China counts down to Thursday space launch

JIUQUAN, China (Reuters) - China will send its third manned mission into space on Thursday evening on a mission which will include its first space walk, the government said on Wednesday.

The Shenzhou-7 manned spaceship and the Long-March II-F rocket sit on the launch pad at the Jiuquan Satellite Launch Center, Gansu province September 20, 2008. REUTERS/Stringer

The Shenzhou VII will lift off from the Jiuquan space center in a remote desert area of the northwestern province of Gansu between 9:07 p.m. (9:07 a.m. EDT) and 10:27 p.m. (10:27 a.m. EDT), mission spokesman Wang Zhaoyao told a news conference.

Fuelling of the rocket has already begun, meaning the launch is “irreversible,” the official Xinhua news agency said.

In October 2003, China became the third country to put a man in space with its own rocket, after the former Soviet Union and the United States. It sent two more astronauts on a five-day flight on its Shenzhou VI craft in October 2005.

China named three men -- Zhai Zhigang, Liu Boming and Jing Haipeng, all aged 42 -- for the mission.

“All of this training has been a massive test of the health and psychology of us, the astronauts,” Jing said, in comments carried live on state television.

“We’ve overcome hardship, won over ourselves and challenged the extreme limits,” he added, dressed in a blue jumpsuit and seated next to his two colleagues.

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Last year, China sent its first lunar probe into orbit. China’s longer-term goals include establishing a space station and landing on the moon.

On this mission, two of the three “taikonauts” -- the Chinese name for astronaut, taken from the Mandarin word for “space” -- will don suits ready for a space walk, spokesman Wang told a small group of Chinese and foreign reporters.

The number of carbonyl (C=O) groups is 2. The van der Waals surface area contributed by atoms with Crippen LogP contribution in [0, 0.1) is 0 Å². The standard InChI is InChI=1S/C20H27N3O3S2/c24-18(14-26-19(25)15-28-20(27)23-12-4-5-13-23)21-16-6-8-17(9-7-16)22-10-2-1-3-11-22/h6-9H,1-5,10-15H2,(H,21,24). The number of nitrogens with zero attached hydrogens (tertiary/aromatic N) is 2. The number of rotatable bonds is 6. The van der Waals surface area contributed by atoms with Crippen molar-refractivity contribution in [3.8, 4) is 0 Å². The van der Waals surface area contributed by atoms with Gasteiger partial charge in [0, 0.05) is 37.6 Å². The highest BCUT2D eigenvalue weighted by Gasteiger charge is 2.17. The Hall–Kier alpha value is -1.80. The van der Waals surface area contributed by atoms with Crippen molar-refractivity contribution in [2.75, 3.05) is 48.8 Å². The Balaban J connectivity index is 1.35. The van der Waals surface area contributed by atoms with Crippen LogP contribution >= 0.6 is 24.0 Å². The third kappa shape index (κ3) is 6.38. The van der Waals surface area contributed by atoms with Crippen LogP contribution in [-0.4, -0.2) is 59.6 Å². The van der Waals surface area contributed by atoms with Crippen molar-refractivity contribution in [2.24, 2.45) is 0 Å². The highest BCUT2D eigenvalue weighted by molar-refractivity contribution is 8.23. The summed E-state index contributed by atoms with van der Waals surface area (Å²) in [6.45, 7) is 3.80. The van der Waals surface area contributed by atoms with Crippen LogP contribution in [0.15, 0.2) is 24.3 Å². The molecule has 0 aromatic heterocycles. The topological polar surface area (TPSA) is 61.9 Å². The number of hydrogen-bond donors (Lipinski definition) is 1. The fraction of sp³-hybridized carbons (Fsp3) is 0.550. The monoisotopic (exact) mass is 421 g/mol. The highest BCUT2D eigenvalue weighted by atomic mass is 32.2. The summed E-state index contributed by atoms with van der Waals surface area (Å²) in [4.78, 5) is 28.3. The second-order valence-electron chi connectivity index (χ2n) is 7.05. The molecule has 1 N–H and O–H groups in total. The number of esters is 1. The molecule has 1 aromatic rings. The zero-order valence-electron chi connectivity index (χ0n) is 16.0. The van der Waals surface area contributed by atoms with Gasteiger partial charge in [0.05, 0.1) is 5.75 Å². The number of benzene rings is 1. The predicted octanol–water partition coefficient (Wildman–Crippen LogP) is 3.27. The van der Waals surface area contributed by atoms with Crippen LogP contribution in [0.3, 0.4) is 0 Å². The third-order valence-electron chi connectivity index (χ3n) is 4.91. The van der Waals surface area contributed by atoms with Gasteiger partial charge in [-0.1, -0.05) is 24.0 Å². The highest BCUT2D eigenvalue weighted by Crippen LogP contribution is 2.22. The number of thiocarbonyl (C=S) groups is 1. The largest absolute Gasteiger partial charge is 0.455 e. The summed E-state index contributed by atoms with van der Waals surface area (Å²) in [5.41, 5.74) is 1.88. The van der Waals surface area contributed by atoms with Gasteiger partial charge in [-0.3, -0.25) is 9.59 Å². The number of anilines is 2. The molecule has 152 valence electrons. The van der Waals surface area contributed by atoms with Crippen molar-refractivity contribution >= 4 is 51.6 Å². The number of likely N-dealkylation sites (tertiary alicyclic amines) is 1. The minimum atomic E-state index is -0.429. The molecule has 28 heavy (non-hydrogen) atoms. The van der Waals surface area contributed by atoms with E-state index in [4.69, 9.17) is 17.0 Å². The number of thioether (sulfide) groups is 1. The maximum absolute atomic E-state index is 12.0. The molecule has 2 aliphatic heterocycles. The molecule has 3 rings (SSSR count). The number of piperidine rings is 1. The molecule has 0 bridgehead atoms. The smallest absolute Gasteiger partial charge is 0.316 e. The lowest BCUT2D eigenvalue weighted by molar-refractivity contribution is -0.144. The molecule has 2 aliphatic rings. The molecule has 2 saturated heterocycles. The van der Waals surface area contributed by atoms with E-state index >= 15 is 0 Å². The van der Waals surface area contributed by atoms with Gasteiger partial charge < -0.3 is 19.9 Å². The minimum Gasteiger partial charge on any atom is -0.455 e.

“One taikonaut will get out of the cabin and take back the test samples loaded outside the module,” he added. “After the extra-vehicular activity is completed, the spacecraft will release a small monitoring satellite.”

One taikonaut would wear a Chinese-made suit, and the other a Russian one, Wang said, although it was not clear which would be used on the spacewalk.

“Extra-vehicular activity is a big leap for the manned space program,” he said. “The process cannot be simulated completely on the ground and some of the newly developed products are to be tested in flight for the first time.”

The craft will land in the northern region of Inner Mongolia, he added, without giving a date.

In the future, China may also train foreign astronauts, Xinhua quoted Chen Shanguang, the head of the China Astronaut Research and Training Center, as saying.

“China’s two successful manned space missions so far showed the country’s technical ability of independently training astronauts and it was one of the centre’s goals to train international astronauts in future,” Chen said.

“International cooperation is an inevitable trend in manned space flights, which are large-scale projects with complex technologies and huge investment,” he added.

China’s space program has come a long way since late leader Mao Zedong, founder of Communist China in 1949, lamented that the country could not even launch a potato into space.

Writing by Ben Blanchard; Additional reporting by Beijing newsroom; Editing by Nick Macfie and Paul Tait